As of now, GM and Tesla couldn’t be more different in their valuations. GM is valued at 9.4 times earnings suggesting investors are not willing to pay as much for it as they are for Toyota and Honda which trade at 21.6 times and 18.7 times respectively. In contrast, Tesla has yet to report a full year of positive earnings giving it a meaningless P/E ratio and a forward P/E ratio of nearly 30 times (source: yahoo finance). While neither GM nor Tesla pay a dividend, their reasons for doing so are quite different. GM has just emerged from a bankruptcy coupled with a government bailout, whereas Tesla is using all the cash it can to fund the development of new models and repay the Department of Energy loan it received.

The Toyota-Tesla tie-up

Among the major automotive players, the closest comparison for Tesla may be Toyota. For the last few years, the two automakers have worked closely together with Tesla supplying parts for Toyota’s EV program. As part of a financing agreement, Toyota purchased $50 million in Tesla stock giving the mega automaker a small equity stake in the company. But perhaps the biggest help to Tesla was Toyota’s sale of the former NUMMI facility to Tesla for only $42 million.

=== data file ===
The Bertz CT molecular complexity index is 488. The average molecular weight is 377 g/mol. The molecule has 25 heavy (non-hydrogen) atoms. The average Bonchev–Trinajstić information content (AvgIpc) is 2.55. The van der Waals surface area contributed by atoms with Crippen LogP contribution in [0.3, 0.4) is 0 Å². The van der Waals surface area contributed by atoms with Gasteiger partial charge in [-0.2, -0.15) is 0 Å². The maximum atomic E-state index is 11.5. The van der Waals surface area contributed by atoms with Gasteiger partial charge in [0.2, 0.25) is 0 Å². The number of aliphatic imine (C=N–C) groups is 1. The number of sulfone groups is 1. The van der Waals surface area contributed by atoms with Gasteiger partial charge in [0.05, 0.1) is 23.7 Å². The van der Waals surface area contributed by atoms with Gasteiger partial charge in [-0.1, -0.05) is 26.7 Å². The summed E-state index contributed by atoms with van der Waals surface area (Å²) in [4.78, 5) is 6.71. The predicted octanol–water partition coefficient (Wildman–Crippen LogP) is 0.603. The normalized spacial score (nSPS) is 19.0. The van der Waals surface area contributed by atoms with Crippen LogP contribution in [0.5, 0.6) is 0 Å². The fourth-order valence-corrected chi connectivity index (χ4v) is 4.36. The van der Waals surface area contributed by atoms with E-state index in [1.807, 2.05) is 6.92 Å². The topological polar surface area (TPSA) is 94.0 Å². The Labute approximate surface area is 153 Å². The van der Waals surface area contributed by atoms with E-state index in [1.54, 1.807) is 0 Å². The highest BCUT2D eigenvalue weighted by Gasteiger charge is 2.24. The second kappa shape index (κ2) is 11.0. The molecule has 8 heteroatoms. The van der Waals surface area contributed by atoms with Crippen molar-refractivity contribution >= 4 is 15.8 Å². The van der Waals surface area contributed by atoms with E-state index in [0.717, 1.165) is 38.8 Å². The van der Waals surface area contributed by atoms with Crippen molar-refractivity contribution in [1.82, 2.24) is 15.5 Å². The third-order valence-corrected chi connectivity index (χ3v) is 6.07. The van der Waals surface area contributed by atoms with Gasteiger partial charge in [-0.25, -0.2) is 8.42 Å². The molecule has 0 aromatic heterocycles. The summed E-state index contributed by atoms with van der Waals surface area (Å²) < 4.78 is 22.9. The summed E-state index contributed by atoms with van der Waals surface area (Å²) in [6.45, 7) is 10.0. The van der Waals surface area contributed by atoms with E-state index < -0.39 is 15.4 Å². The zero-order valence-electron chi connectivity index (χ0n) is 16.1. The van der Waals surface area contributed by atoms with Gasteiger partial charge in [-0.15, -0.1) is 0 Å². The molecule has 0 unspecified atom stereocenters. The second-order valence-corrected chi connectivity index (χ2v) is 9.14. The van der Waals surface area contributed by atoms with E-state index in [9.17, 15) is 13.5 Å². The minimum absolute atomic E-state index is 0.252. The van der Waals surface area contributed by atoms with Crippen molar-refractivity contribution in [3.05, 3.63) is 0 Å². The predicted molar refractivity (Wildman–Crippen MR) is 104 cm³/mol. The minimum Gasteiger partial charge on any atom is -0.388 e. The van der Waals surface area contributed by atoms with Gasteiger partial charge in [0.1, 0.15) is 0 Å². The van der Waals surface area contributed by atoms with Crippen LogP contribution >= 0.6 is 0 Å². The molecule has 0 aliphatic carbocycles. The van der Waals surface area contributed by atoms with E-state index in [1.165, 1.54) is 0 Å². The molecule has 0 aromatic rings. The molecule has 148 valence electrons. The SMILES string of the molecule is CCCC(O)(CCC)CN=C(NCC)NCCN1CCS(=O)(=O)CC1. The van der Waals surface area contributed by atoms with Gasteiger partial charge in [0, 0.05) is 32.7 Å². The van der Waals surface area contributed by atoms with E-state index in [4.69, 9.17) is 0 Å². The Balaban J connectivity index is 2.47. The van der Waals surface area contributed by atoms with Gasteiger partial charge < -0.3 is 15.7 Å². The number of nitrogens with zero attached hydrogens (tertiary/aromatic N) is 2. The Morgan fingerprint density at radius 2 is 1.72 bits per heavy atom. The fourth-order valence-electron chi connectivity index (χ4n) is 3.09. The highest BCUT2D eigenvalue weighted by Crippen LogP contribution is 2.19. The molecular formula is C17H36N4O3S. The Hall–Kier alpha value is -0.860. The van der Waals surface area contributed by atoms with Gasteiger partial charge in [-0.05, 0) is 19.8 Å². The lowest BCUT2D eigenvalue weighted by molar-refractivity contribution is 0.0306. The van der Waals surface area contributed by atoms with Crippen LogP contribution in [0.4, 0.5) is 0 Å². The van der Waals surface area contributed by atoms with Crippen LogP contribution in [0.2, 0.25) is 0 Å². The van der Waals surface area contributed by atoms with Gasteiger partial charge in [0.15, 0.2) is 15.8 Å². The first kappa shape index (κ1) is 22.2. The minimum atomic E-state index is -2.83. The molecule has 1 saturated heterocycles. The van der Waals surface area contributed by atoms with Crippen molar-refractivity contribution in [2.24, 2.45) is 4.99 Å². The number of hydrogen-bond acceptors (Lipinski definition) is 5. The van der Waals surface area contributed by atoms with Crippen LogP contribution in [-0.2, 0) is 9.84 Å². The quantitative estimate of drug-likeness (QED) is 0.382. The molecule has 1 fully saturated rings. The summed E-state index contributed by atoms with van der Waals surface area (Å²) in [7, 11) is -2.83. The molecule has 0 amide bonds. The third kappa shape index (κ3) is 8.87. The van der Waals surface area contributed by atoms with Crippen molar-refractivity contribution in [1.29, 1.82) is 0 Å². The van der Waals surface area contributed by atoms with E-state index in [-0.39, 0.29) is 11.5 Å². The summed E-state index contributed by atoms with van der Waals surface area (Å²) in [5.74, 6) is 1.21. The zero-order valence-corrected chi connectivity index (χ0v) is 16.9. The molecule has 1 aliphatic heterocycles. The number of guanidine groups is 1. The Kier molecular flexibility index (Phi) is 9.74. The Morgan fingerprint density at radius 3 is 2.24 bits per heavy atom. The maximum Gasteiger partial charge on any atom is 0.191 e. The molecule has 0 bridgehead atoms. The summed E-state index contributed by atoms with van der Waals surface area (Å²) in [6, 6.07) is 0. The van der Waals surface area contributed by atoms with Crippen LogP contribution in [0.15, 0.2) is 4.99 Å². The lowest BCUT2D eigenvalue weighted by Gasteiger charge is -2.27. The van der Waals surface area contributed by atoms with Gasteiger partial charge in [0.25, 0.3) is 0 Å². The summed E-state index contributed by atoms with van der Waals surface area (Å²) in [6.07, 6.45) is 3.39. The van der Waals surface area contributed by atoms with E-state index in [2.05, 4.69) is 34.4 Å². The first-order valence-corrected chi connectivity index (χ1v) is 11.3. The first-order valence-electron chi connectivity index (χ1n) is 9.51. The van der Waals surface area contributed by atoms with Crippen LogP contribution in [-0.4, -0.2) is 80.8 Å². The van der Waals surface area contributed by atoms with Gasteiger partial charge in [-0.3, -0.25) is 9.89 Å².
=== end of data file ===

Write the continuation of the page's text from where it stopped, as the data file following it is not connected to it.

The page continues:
Despite being rivals for the top of the sale charts, Toyota’s market cap is roughly five times the size of GM’s. At $187.4 billion, Toyota is an automotive giant that swiped market share right out from under the Big Three’s noses by producing reliable cars that gained acceptance among the car buying public. But it took decades for Toyota to become what is has today and unless Tesla invents something beyond revolutionary, Tesla will have to work hard for a long time to get anywhere near the size of Toyota.